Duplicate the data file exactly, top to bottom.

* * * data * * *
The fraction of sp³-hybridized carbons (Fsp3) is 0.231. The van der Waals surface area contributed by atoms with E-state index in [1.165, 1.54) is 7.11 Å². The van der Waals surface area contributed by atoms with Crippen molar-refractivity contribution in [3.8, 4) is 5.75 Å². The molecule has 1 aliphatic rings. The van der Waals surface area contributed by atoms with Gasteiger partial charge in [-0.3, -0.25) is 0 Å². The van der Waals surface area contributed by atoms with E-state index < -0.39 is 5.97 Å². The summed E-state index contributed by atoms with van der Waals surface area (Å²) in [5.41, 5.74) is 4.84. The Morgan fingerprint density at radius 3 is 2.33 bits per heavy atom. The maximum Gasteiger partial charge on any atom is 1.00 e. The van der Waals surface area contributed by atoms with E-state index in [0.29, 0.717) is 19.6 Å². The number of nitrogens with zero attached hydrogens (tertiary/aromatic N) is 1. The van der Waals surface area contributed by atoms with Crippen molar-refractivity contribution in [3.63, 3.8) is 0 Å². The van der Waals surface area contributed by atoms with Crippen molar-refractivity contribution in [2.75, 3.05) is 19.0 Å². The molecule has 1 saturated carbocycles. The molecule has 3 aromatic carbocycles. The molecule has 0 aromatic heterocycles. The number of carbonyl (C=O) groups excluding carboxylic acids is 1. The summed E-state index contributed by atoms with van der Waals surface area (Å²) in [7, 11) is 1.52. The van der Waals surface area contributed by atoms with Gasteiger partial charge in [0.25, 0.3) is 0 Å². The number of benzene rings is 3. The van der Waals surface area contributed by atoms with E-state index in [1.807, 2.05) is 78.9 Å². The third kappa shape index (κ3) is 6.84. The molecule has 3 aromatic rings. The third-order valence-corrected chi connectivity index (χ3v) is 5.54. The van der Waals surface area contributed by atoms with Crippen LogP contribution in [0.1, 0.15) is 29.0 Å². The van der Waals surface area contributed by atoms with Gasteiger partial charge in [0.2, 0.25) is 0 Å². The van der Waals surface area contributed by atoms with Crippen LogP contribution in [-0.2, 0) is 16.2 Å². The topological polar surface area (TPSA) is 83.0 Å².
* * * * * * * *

The fraction of sp³-hybridized carbons (Fsp3) is 0.231. The van der Waals surface area contributed by atoms with E-state index in [1.165, 1.54) is 7.11 Å². The van der Waals surface area contributed by atoms with Crippen molar-refractivity contribution in [3.8, 4) is 5.75 Å². The molecule has 1 aliphatic rings. The van der Waals surface area contributed by atoms with Gasteiger partial charge in [-0.3, -0.25) is 0 Å². The van der Waals surface area contributed by atoms with E-state index < -0.39 is 5.97 Å². The summed E-state index contributed by atoms with van der Waals surface area (Å²) in [5.41, 5.74) is 4.84. The Morgan fingerprint density at radius 3 is 2.33 bits per heavy atom. The maximum Gasteiger partial charge on any atom is 1.00 e. The van der Waals surface area contributed by atoms with E-state index in [0.29, 0.717) is 19.6 Å². The number of nitrogens with zero attached hydrogens (tertiary/aromatic N) is 1. The van der Waals surface area contributed by atoms with Crippen molar-refractivity contribution in [3.63, 3.8) is 0 Å². The van der Waals surface area contributed by atoms with Crippen molar-refractivity contribution in [2.75, 3.05) is 19.0 Å². The molecule has 1 saturated carbocycles. The molecule has 3 aromatic carbocycles. The molecule has 0 aromatic heterocycles. The number of carbonyl (C=O) groups excluding carboxylic acids is 1. The summed E-state index contributed by atoms with van der Waals surface area (Å²) in [7, 11) is 1.52. The van der Waals surface area contributed by atoms with Gasteiger partial charge in [0.25, 0.3) is 0 Å². The number of benzene rings is 3. The van der Waals surface area contributed by atoms with E-state index in [1.807, 2.05) is 78.9 Å². The third kappa shape index (κ3) is 6.84. The molecule has 3 aromatic rings. The third-order valence-corrected chi connectivity index (χ3v) is 5.54. The van der Waals surface area contributed by atoms with Crippen LogP contribution in [0.1, 0.15) is 29.0 Å². The van der Waals surface area contributed by atoms with Gasteiger partial charge in [0.2, 0.25) is 0 Å². The van der Waals surface area contributed by atoms with Crippen LogP contribution in [-0.2, 0) is 16.2 Å². The topological polar surface area (TPSA) is 83.0 Å².